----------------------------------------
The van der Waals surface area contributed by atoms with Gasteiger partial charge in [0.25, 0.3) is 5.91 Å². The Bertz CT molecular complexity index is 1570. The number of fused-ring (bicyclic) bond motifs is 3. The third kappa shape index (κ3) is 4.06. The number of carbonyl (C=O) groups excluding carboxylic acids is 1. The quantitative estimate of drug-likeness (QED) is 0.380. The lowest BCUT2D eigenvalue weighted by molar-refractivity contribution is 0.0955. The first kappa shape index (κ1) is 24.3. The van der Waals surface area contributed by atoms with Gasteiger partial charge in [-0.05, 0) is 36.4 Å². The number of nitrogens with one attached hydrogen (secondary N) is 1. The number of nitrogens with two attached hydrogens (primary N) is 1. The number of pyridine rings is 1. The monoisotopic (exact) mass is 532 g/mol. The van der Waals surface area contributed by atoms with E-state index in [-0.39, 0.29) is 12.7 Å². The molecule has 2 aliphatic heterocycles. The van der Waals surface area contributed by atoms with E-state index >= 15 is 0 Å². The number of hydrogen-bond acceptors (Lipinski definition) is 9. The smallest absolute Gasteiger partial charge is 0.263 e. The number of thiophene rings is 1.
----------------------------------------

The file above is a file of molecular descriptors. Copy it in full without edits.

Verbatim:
The van der Waals surface area contributed by atoms with Gasteiger partial charge in [0.25, 0.3) is 5.91 Å². The Bertz CT molecular complexity index is 1570. The number of fused-ring (bicyclic) bond motifs is 3. The third kappa shape index (κ3) is 4.06. The number of carbonyl (C=O) groups excluding carboxylic acids is 1. The quantitative estimate of drug-likeness (QED) is 0.380. The lowest BCUT2D eigenvalue weighted by molar-refractivity contribution is 0.0955. The first kappa shape index (κ1) is 24.3. The van der Waals surface area contributed by atoms with Gasteiger partial charge in [-0.05, 0) is 36.4 Å². The number of nitrogens with one attached hydrogen (secondary N) is 1. The number of nitrogens with two attached hydrogens (primary N) is 1. The number of pyridine rings is 1. The monoisotopic (exact) mass is 532 g/mol. The van der Waals surface area contributed by atoms with E-state index in [-0.39, 0.29) is 12.7 Å². The molecule has 2 aliphatic heterocycles. The van der Waals surface area contributed by atoms with E-state index >= 15 is 0 Å². The number of hydrogen-bond acceptors (Lipinski definition) is 9. The smallest absolute Gasteiger partial charge is 0.263 e. The number of thiophene rings is 1.